Weight-loss Surgery Side Effects

What are the side effects of bariatric surgery?

Side effects of weight-loss surgery may include

Follow-up interventions, surgery, and hospitalizations are relatively common within 5 years of weight-loss surgery, affecting about one-third of patients. Follow-up procedures are required more frequently after gastric bypass compared with gastric sleeve.9

Rarely, surgery-related problems can lead to death.

Other side effects may occur later. Your body may not absorb enough nutrients, especially if you don’t take your prescribed vitamins and minerals. Not getting enough nutrients can cause health problems, such as anemia and osteoporosis. Gallstones can occur after rapid weight loss. Some health care professionals prescribe medicine for about 6 months after surgery to help prevent gallstones. Gastric bands can move out of position or erode into the stomach wall and need to be removed.

A hand holding several nutritional supplements.
Taking your prescribed vitamins and minerals will help you get the nutrients you need.

Other problems that could occur later include strictures and hernias. Strictures—narrowing of the new stomach or the connection between the stomach and small intestine—make it hard to eat solid food and can cause nausea, vomiting, and trouble swallowing. Health care professionals treat strictures with special instruments to expand the narrowing. Two kinds of hernias may occur after weight-loss surgery—at the incision site or in the abdomen. Hernias can be repaired with surgery.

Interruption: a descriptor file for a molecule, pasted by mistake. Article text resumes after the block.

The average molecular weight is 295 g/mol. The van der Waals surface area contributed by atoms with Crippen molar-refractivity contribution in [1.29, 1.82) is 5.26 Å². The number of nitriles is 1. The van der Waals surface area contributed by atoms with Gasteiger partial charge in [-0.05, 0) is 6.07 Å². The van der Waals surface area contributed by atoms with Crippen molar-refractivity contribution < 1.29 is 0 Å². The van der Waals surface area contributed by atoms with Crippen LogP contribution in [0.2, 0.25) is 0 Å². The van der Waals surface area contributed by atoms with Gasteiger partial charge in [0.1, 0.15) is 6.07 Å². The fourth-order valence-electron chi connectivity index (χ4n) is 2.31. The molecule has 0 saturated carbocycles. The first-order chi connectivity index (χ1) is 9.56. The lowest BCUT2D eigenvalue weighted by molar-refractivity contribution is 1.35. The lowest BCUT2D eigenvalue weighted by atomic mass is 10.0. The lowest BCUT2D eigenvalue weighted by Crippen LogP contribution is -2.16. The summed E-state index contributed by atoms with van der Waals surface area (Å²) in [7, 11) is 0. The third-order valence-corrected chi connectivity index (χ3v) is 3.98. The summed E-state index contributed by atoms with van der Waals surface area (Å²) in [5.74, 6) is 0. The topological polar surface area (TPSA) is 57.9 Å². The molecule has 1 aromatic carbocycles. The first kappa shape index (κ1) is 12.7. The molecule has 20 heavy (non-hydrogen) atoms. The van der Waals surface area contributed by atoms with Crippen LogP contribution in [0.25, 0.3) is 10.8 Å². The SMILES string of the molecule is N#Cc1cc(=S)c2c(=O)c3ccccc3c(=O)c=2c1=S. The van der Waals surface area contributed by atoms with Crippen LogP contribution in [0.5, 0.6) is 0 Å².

Some research suggests that weight-loss surgery, especially gastric bypass, may change the way your body absorbs and breaks down alcohol and may lead to more alcohol-related problems after surgery.

References

September 2020
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This content is provided as a service of the National Institute of Diabetes and Digestive and Kidney Diseases (NIDDK), part of the National Institutes of Health. The NIDDK translates and disseminates research findings to increase knowledge and understanding about health and disease among patients, health professionals, and the public. Content produced by the NIDDK is carefully reviewed by NIDDK scientists and other experts.